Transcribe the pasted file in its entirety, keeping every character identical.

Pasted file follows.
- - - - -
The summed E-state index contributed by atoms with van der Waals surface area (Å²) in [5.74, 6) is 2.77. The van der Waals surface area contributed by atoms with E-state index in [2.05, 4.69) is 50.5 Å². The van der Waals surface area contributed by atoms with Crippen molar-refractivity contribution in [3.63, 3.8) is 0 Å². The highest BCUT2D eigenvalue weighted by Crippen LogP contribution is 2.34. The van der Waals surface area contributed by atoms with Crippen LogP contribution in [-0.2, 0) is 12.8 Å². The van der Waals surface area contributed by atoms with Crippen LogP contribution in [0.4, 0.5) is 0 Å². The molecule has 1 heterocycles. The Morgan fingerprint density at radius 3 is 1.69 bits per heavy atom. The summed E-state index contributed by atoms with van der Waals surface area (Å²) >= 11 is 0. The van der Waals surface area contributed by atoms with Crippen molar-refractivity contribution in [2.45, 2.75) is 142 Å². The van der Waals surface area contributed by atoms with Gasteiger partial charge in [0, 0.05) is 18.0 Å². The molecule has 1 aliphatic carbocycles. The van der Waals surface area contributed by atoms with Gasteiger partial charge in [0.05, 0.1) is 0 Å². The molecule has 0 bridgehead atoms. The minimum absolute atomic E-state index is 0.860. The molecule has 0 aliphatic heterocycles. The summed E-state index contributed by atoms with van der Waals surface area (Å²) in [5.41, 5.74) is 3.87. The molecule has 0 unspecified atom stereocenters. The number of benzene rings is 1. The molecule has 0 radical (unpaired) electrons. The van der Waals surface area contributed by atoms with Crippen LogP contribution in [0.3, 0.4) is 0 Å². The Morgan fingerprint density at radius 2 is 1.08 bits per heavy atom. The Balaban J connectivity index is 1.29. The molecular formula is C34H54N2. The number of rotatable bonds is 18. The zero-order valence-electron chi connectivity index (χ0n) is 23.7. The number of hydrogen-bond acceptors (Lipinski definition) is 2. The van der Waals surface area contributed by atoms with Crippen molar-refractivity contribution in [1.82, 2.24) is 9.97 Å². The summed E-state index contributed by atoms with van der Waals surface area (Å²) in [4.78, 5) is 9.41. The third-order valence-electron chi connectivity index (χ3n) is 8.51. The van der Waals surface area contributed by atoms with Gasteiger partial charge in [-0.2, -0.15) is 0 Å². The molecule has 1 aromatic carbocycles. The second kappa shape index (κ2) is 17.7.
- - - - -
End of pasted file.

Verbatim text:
The summed E-state index contributed by atoms with van der Waals surface area (Å²) in [5.74, 6) is 2.77. The van der Waals surface area contributed by atoms with E-state index in [2.05, 4.69) is 50.5 Å². The van der Waals surface area contributed by atoms with Crippen molar-refractivity contribution in [3.63, 3.8) is 0 Å². The highest BCUT2D eigenvalue weighted by Crippen LogP contribution is 2.34. The van der Waals surface area contributed by atoms with Crippen LogP contribution in [-0.2, 0) is 12.8 Å². The van der Waals surface area contributed by atoms with Crippen LogP contribution in [0.4, 0.5) is 0 Å². The molecule has 1 heterocycles. The Morgan fingerprint density at radius 3 is 1.69 bits per heavy atom. The summed E-state index contributed by atoms with van der Waals surface area (Å²) >= 11 is 0. The van der Waals surface area contributed by atoms with Crippen molar-refractivity contribution in [2.45, 2.75) is 142 Å². The van der Waals surface area contributed by atoms with Gasteiger partial charge in [0, 0.05) is 18.0 Å². The molecule has 1 aliphatic carbocycles. The van der Waals surface area contributed by atoms with Gasteiger partial charge in [0.05, 0.1) is 0 Å². The molecule has 0 bridgehead atoms. The minimum absolute atomic E-state index is 0.860. The molecule has 0 aliphatic heterocycles. The summed E-state index contributed by atoms with van der Waals surface area (Å²) in [5.41, 5.74) is 3.87. The molecule has 0 unspecified atom stereocenters. The number of benzene rings is 1. The molecule has 0 radical (unpaired) electrons. The van der Waals surface area contributed by atoms with Crippen LogP contribution in [0.3, 0.4) is 0 Å². The Morgan fingerprint density at radius 2 is 1.08 bits per heavy atom. The Balaban J connectivity index is 1.29. The molecular formula is C34H54N2. The number of rotatable bonds is 18. The zero-order valence-electron chi connectivity index (χ0n) is 23.7. The number of hydrogen-bond acceptors (Lipinski definition) is 2. The van der Waals surface area contributed by atoms with Crippen molar-refractivity contribution in [1.82, 2.24) is 9.97 Å². The summed E-state index contributed by atoms with van der Waals surface area (Å²) in [4.78, 5) is 9.41. The third-order valence-electron chi connectivity index (χ3n) is 8.51. The van der Waals surface area contributed by atoms with Gasteiger partial charge in [-0.2, -0.15) is 0 Å². The molecule has 1 aromatic carbocycles. The second kappa shape index (κ2) is 17.7.